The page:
Anyone who has spent a summer in Japan will likely be well- acquainted with natsubate, or "summer fatigue" — a general state of lethargy and tiredness, lack of concentration, sleeplessness and even mild depression.
Dealing with the relentless heat and humidity, which only lets up slightly in the evenings, is enough to get anyone down. Air conditioning helps, but as it often blasts out unpleasantly over-chilly air in many public spaces, it sometimes ends up making you feel worse.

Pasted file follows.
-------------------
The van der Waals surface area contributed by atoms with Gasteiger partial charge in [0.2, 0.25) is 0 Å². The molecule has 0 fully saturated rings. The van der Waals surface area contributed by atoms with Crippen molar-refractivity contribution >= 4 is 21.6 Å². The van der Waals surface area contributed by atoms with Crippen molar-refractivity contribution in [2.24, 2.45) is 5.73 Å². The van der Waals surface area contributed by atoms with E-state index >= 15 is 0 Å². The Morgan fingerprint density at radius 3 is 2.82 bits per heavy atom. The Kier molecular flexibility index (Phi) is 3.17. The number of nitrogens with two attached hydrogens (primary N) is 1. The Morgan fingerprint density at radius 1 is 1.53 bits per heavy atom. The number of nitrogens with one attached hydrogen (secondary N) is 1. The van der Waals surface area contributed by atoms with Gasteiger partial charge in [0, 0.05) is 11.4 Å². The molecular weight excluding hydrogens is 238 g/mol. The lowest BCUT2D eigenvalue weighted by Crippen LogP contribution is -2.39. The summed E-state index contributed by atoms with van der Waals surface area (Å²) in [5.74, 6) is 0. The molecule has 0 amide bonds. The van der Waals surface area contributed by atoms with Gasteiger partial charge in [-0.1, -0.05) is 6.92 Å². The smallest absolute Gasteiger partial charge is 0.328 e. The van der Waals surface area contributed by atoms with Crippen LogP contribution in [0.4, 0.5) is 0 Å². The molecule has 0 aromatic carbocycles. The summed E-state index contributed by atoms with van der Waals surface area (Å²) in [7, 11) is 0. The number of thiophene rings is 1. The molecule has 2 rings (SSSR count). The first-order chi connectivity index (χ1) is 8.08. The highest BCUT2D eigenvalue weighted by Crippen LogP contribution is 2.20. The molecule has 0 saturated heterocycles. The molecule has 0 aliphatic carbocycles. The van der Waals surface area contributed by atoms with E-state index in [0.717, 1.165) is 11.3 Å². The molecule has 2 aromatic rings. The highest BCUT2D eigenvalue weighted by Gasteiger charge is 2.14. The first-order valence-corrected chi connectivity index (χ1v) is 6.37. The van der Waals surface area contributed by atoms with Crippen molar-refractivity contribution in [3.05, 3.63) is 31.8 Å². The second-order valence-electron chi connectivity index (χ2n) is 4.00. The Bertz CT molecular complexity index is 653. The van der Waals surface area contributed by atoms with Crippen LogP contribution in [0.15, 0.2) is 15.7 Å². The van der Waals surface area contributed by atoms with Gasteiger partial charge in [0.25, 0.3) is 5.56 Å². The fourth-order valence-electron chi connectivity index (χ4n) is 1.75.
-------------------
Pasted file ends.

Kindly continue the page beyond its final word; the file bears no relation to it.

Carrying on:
Japanese people have come up with all kinds of ways of bringing relief to the dog days of summer, some of which go back to the times before air conditioning and electric fans. There are the obvious ones, such as drinking iced mugicha (roasted barley tea) and cold beer or snacking on kakigori (shaved ice with syrup) and slurping up cold soba or somen noodles. But if not done carefully, subsisting on cold food and drink can actually end up leaving you malnourished and even more fatigued.